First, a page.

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‘The Hudsucker Proxy’ (PG)

By Joe Brown
Washington Post Staff Writer
March 25, 1994

The unfortunately titled "The Hudsucker Proxy" is a movie-buff movie -- if you're often up past your bedtime watching black-and-white flicks, a copy of Leonard Maltin's movie guide at hand, you'll probably go for it.

Another ultra-stylized movie-about-movies by the Cannes-winning Coen Brothers, "Hudsucker" is clever but cold, a heartless mechanical gizmo. The actors, including Tim Robbins, Jennifer Jason Leigh and Paul Newman, rattle around tinnily like shiny marbles inside its cavernous sets and hollow script.

Robbins plays babyfaced Norville Barnes, a sweet sap who accidentally becomes head of a huge corporation, Hudsucker Industries. The late founder's majority stock is about to revert to the public, so the Machiavellian board chairman (Newman) hatches a scheme to foment panic -- he'll find a moron to head the company, thus scaring the stockholders, and driving the stock price down so the board can buy it up cheap.

So the green-gilled Robbins rockets from Hudsucker's hellish mailroom to the cavernous penthouse suite overnight. But once on board, he unveils an idiot-savant invention (no big secret -- they show it in the movie posters -- it's the Hula-Hoop!) that makes a fortune for the reluctant company, and makes him an instant celebrity. Soon the finks on the board and in the press are scheming to bring Robbins down, and a fast-talking tabloid reporter (Leigh) poses as his secretary to get the scoop. Naturally, she winds up falling for the sucker.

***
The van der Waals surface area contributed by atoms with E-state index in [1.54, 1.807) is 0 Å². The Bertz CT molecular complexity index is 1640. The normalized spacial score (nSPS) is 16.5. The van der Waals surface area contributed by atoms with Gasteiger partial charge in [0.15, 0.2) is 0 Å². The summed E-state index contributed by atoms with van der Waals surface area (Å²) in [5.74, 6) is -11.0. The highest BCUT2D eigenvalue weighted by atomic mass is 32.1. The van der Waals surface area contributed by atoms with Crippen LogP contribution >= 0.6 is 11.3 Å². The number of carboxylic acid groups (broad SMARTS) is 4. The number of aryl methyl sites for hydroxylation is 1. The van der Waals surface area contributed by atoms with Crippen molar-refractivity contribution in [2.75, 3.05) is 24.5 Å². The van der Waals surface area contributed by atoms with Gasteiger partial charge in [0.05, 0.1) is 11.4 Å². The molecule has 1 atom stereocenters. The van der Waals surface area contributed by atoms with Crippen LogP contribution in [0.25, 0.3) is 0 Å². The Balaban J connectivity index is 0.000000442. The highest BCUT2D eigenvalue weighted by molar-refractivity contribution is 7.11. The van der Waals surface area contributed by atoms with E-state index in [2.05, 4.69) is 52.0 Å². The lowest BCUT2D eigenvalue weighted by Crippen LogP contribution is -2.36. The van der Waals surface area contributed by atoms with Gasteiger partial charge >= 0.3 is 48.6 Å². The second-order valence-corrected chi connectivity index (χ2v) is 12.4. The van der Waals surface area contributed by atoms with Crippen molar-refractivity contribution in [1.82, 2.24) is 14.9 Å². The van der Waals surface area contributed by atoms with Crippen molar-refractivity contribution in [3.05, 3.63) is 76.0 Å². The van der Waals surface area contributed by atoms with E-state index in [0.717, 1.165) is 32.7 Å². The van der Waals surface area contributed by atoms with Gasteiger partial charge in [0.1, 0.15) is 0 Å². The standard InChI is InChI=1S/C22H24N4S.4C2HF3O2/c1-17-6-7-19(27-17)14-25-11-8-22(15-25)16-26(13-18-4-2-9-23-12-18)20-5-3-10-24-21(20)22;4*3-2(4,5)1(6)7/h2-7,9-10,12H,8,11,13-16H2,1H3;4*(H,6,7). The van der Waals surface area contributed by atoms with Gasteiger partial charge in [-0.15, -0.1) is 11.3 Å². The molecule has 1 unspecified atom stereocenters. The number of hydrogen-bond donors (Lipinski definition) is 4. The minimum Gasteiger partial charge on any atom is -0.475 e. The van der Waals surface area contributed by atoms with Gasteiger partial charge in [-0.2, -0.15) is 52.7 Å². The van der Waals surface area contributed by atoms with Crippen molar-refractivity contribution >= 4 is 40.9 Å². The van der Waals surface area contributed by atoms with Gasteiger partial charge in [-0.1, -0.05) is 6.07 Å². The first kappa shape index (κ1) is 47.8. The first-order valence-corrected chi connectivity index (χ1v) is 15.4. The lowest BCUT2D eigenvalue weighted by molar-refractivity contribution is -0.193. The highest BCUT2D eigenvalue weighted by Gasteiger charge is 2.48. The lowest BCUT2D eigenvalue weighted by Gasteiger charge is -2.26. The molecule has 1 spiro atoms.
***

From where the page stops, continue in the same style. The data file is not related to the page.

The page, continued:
Clearly enjoying his slapstick turn, Robbins is a prize booby, though he's still too obviously a smart guy playing dumb. Leigh imitates the brittle, staccato style of the '30s and '40s movie heroines, apparently aiming for Hepburn in particular, but her panicky straining quickly becomes tiring. As the big meanie who yanks Robbins's strings, cigar-chomping Newman does a lot of hand-rubbing and harrumphing, but never seems to be in the same movie as everyone else.

Though it's set in 1958, "Hudsucker" is a love letter to the films of the '40s, borrowing the populism of Capra, the screwball sass of Sturges and Hawks and the slapstick of Looney Tunes. There are lots of snappy lines and complicated, precision-timed shtick, but the story is just a cinematic clothesline for all the Coens' virtuosic, genre-savvy set pieces and sight gags. The movie's best sequence is also its sweetest: A runaway Hula-Hoop rolls down the street after a kid like "The Red Balloon"; when he finally, instinctively, virtuosically, figures out what to do with the toy, he starts an after-school stampede to the toy store.

Blow-'em-up producer Joel Silver -- apparently hoping some of the Coens' arty-smarty cachet would rub off on his lowbrow rep -- lavished $25 million on his new pals Joel and Ethan Coen. So the technically perfect "The Hudsucker Proxy" has a dazzling retro-futuristic look, but too little of the human exuberance and charm that made their beloved '40s films so enduring and endearing.

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